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Gold Remains Relatively Cheap, Here’s Why

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·4 min read
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It's increasingly looking like gold bulls will not be taking back this market any time soon. After a bright start that saw gold prices touch all-time highs amid the Ukraine crisis and a commodity supercycle, gold prices have pulled back sharply over the past four months. Over the past 30 days, gold prices have slipped 7% to trade at $1,720 per ounce in Wednesday's intraday session, with rising interest rates reducing the appeal of non-yielding gold.

Even a weakening dollar and a slightly less hawkish Fed have not helped ease selling pressure on the yellow metal.

After briefly touching a 20-year high, the dollar has been weakening against major world currencies. Gains by the euro, which sent it further away from the sub-parity with gold levels of last week, as well as falling expectations for an aggressive 100 basis point hike from the Federal Reserve this month knocked the dollar from its recent 20-year high. The dollar, gaining strength recently, has been chipping away at gold prices, with the greenback maintaining its status as the world's premier safe haven during times of global upset.

The markets in general have seen choppy trading after the latest inflation data suggested the Fed could get even more aggressive with its rate hikes. However, they have lately switched back to a baseline of a 75-basis-point hike, with the odds at 69% vs. 31% for 100 basis points, according to CME FedWatch. Last month, inflation in the United States hit a torrid 9.1% clip, the highest reading since 1981, once again exceeding expectations and raising the odds the Fed will continue its aggressive rate-hike regime in a bid to tame spiraling prices. Investors remain on edge as they wait for another rate hike during the FOMC meeting scheduled for July 26-27.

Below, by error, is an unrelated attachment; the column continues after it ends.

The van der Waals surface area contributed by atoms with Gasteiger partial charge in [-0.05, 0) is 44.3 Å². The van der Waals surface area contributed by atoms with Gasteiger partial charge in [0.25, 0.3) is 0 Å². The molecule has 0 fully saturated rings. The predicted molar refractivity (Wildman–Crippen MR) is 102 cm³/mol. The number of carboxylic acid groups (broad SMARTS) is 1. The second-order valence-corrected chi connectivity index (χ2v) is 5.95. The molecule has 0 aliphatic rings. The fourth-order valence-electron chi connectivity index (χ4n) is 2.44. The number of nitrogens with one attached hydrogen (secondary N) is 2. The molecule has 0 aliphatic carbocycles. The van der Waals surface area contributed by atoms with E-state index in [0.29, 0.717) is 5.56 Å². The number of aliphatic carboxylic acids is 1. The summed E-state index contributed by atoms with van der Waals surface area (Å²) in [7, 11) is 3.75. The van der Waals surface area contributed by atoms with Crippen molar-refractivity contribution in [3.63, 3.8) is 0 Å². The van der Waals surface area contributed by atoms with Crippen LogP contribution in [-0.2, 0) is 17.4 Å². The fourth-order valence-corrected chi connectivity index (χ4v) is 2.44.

"We think 100 bps will be on the table on July 27, but data on real economic activity in June that were released after we published our forecast make the case for a supersized rate hike less compelling. These data reinforced previously published data that point in the direction of economic deceleration," Wells Fargo has said.

Others have said that a 75-basis-point hike would be reasonably aggressive.

"We don't want to make snap policy decisions based on some knee-jerk reaction to what happened in the CPI report," Fed Governor Christopher Waller said in a Thursday press conference.

Selling pressure remains heavy. According to commodity analysts at Standard Chartered:

"Tactical investors have scaled back exposure for the fourth straight week, taking net fund length into negative territory for the first time since April 2019. Speculative interest was largely scaled back on fresh short positions being established in excess of 10 thousand (k) lots for the fourth consecutive week. Net fund length as a percentage of open interest has fallen to -1.9% and is consistent with positioning typically held during a hiking cycle. It is possible that short positions could be covered over the coming sessions if the Fed indicates hiking could pause before year-end. Gold ETF investors have followed a similar path, with net outflows for 19 straight sessions. Net redemptions have reached 88 tonnes (t) already in July and are on track to mark the largest net outflows since March last year (-133t). The acceleration in net redemptions also suggests only around 100t of metal held in trust accumulated in 2022 is now loss-making.'